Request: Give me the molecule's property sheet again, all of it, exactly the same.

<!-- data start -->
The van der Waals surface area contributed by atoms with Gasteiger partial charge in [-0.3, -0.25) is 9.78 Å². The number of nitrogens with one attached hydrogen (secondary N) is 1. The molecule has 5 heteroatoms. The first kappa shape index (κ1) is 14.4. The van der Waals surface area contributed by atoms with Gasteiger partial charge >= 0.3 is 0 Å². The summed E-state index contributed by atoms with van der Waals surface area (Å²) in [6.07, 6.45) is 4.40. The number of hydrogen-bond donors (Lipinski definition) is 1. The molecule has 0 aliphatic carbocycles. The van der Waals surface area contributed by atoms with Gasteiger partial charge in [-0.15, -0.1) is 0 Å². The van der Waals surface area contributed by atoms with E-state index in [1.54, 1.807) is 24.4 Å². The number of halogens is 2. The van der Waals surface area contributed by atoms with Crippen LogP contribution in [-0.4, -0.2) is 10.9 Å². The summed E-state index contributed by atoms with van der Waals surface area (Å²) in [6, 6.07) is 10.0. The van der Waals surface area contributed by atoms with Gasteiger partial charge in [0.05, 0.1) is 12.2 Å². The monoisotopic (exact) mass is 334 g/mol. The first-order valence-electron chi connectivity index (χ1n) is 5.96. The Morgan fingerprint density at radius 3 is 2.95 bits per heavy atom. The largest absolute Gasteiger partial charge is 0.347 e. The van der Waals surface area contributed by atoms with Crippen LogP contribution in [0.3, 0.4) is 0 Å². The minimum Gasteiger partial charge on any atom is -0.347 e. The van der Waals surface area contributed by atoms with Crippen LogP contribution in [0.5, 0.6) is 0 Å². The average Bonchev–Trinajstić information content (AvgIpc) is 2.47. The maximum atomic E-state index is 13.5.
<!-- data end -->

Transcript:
The van der Waals surface area contributed by atoms with Gasteiger partial charge in [-0.3, -0.25) is 9.78 Å². The number of nitrogens with one attached hydrogen (secondary N) is 1. The molecule has 5 heteroatoms. The first kappa shape index (κ1) is 14.4. The van der Waals surface area contributed by atoms with Gasteiger partial charge >= 0.3 is 0 Å². The summed E-state index contributed by atoms with van der Waals surface area (Å²) in [6.07, 6.45) is 4.40. The number of hydrogen-bond donors (Lipinski definition) is 1. The molecule has 0 aliphatic carbocycles. The van der Waals surface area contributed by atoms with Gasteiger partial charge in [-0.15, -0.1) is 0 Å². The van der Waals surface area contributed by atoms with E-state index in [1.54, 1.807) is 24.4 Å². The number of halogens is 2. The van der Waals surface area contributed by atoms with Crippen LogP contribution in [-0.4, -0.2) is 10.9 Å². The summed E-state index contributed by atoms with van der Waals surface area (Å²) in [6, 6.07) is 10.0. The van der Waals surface area contributed by atoms with Gasteiger partial charge in [0.05, 0.1) is 12.2 Å². The monoisotopic (exact) mass is 334 g/mol. The first-order valence-electron chi connectivity index (χ1n) is 5.96. The Morgan fingerprint density at radius 3 is 2.95 bits per heavy atom. The largest absolute Gasteiger partial charge is 0.347 e. The van der Waals surface area contributed by atoms with Crippen LogP contribution in [0.3, 0.4) is 0 Å². The minimum Gasteiger partial charge on any atom is -0.347 e. The van der Waals surface area contributed by atoms with Crippen LogP contribution in [0.5, 0.6) is 0 Å². The average Bonchev–Trinajstić information content (AvgIpc) is 2.47. The maximum atomic E-state index is 13.5.